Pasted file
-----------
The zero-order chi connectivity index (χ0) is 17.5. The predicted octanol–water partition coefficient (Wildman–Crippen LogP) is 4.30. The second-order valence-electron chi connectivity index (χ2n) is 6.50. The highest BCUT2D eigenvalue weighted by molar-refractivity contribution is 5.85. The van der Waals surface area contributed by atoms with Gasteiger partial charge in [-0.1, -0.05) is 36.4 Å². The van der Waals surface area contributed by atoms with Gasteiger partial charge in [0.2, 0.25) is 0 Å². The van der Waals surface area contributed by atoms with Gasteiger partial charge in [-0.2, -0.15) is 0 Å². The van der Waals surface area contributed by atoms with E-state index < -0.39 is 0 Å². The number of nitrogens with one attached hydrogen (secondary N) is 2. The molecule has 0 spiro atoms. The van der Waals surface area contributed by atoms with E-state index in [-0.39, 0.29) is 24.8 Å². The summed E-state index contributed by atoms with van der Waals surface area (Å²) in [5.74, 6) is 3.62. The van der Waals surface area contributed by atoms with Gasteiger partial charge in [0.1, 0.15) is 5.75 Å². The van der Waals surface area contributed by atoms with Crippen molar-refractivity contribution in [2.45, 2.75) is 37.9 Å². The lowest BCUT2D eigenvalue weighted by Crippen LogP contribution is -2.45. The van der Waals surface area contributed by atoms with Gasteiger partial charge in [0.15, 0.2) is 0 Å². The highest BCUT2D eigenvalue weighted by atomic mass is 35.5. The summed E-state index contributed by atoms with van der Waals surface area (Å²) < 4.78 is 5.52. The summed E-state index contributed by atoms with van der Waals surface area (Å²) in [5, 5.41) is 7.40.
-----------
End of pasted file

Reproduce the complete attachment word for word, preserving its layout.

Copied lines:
The zero-order chi connectivity index (χ0) is 17.5. The predicted octanol–water partition coefficient (Wildman–Crippen LogP) is 4.30. The second-order valence-electron chi connectivity index (χ2n) is 6.50. The highest BCUT2D eigenvalue weighted by molar-refractivity contribution is 5.85. The van der Waals surface area contributed by atoms with Gasteiger partial charge in [-0.1, -0.05) is 36.4 Å². The van der Waals surface area contributed by atoms with Gasteiger partial charge in [0.2, 0.25) is 0 Å². The van der Waals surface area contributed by atoms with Gasteiger partial charge in [-0.2, -0.15) is 0 Å². The van der Waals surface area contributed by atoms with E-state index < -0.39 is 0 Å². The number of nitrogens with one attached hydrogen (secondary N) is 2. The molecule has 0 spiro atoms. The van der Waals surface area contributed by atoms with E-state index in [-0.39, 0.29) is 24.8 Å². The summed E-state index contributed by atoms with van der Waals surface area (Å²) in [5.74, 6) is 3.62. The van der Waals surface area contributed by atoms with Gasteiger partial charge in [0.1, 0.15) is 5.75 Å². The van der Waals surface area contributed by atoms with Crippen molar-refractivity contribution in [2.45, 2.75) is 37.9 Å². The lowest BCUT2D eigenvalue weighted by Crippen LogP contribution is -2.45. The van der Waals surface area contributed by atoms with Gasteiger partial charge in [0.15, 0.2) is 0 Å². The highest BCUT2D eigenvalue weighted by atomic mass is 35.5. The summed E-state index contributed by atoms with van der Waals surface area (Å²) < 4.78 is 5.52. The summed E-state index contributed by atoms with van der Waals surface area (Å²) in [5, 5.41) is 7.40.